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Thursday, June 20, 2024

US' First Hydrogen-powered Ferry Sea Change Cleared to Enter Service

Maritime Activity Reports, Inc.

May 21, 2024

Sea Change will soon enter commercial operations in the San Francisco Bay Area (Photo: SWITCH Maritime)

Sea Change will soon enter commercial operations in the San Francisco Bay Area (Photo: SWITCH Maritime)

The United States' first hydrogen-powered ferry, Sea Change, has cleared a key regulatory hurdle, marking a major step on the groundbreaking vessel's long and winding journey toward commercial operations in the San Francisco Bay Area.

SWITCH Maritime, the company behind the zero-emissions ferry project, announced it received a Certificate of Inspection (COI) from the U.S. Coast Guard on Friday, clearing way for the first-of-its-kind vessel to officially enter service.

“This COI represents the culmination of years of close collaboration with the U.S. Coast Guard and a significant milestone for the maritime industry, demonstrating the viability of carbon-neutral vessels. We are immensely grateful for the support from the U.S. Coast Guard and all our partners along the path to completion,” said Pace Ralli, CEO of SWITCH. “This is not the finish line, but just a starting point from which to build many more.”

Built by Bay Ship and Yacht in Alameda, Calif. and All American Marine in Bellingham, Wash., based on a design that originates from Incat Crowther, the 70-foot aluminum catamaran was launched in 2021, but its entry into service has been delayed by a combination of factors, including the pandemic as well as challenges associated with gaining USCG approval for the use of novel propulsion technologies.

Sea Change features an integrated hydrogen power system from Zero Emission Industries, with 360kW of hydrogen fuel cells from Cummins and 100 kWh of XALT lithium-ion batteries, powering 600kW of electric motor propulsion from BAE Systems. The only emissions produced are water vapor and heat.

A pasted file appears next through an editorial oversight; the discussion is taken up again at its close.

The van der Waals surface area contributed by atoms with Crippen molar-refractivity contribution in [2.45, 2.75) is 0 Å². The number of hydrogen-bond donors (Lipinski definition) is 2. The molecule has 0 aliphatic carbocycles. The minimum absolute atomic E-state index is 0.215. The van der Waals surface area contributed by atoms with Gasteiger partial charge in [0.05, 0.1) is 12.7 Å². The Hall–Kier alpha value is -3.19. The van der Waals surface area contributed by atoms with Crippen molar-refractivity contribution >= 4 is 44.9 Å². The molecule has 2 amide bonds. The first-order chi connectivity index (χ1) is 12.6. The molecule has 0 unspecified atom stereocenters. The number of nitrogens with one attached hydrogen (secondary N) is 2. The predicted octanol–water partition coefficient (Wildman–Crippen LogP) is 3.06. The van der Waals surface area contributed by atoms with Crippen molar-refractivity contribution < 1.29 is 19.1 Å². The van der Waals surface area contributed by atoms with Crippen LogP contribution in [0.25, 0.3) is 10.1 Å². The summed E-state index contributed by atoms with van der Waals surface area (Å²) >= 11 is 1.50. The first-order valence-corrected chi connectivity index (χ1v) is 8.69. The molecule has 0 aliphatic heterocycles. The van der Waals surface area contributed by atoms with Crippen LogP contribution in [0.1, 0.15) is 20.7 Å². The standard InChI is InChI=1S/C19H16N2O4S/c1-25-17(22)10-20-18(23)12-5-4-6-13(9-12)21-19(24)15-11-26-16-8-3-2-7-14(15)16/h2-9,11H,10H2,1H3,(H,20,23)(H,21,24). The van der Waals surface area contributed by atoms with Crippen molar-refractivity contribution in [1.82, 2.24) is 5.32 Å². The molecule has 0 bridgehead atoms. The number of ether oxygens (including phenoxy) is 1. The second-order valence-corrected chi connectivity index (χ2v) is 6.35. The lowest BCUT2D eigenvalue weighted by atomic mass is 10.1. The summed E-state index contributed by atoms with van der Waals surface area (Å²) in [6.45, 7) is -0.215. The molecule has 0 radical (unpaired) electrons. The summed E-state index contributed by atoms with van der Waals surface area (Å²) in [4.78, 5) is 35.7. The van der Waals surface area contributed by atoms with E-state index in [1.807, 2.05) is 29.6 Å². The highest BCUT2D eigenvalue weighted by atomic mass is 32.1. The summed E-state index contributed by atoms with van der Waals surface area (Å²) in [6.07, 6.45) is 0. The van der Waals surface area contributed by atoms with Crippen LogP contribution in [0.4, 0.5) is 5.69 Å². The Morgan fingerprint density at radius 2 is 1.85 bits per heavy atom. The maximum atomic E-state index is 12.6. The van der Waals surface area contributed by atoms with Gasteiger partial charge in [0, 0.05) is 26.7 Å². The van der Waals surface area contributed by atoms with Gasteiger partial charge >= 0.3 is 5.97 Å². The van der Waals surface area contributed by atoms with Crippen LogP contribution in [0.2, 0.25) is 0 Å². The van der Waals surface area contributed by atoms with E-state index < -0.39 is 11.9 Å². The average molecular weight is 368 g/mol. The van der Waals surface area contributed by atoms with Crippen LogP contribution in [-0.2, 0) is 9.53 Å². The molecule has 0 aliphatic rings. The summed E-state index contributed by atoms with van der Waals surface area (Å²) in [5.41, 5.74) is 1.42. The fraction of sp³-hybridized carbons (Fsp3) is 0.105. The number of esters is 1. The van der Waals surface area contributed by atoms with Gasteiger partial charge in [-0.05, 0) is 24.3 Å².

According to SWITCH, the clean-burning propulsion system enables transit distances up to 300 nautical miles and speeds up to 15 knots—similar operational capabilities and ranges to diesel-powered vessels—and eliminates the need for shoreside charging infrastructure required by battery-only vessels.

With a COI now in hand, SWITCH Maritime said the 75-passenger Sea Change will commence commercial service in June, operated by the San Francisco Bay Area Water Emergency Transportation Authority (WETA) on a six-month trial backed by a public-private sponsorship that includes: United; the Golden State Warriors; California Air Resources Board (CARB); Golden Gate Bridge, Highway, and Transportation District; and Blue & Gold Fleet.

SWITCH said it plans to put the vessel into a more permanent ferry route following the initial demonstration period.

Captain Taylor Q. Lam, the U.S. Coast Guard Sector San Francisco commander and Captain of the Port, presents a signed COI to SWITCH CEO Pace Ralli, clearing way for the Sea Change to formally enter service. (Photo: SWITCH Maritime)

The Sea Change project is partially funded by a $3 million grant from CARB, administered by the Bay Area Air Quality Management District (BAAQMD), that comes from the California Climate Investments initiative, a California statewide program that puts billions of cap-and-trade dollars to work reducing greenhouse gas emissions.

Additionally, the project received the first-ever loan guarantee under BAAQMD’s Climate Tech Finance program, which seeks to reduce greenhouse gases by accelerating emerging climate technologies, in partnership with the California Infrastructure Economic Development Bank and the Northern California Financial Development Corporation (NorCal FDC). With this loan guarantee, SWITCH secured a $5 million commercial financing from KeyBank, and later raised equity funds from Nexus Development Capital to bring the project to completion.

Alongside the Sea Change, SWITCH is actively advancing new designs for larger and faster ferries for San Francisco Bay and other major ferry markets in the U.S. and internationally. The company's website shows designs for 150- and 350-passenger zero-carbon ferries.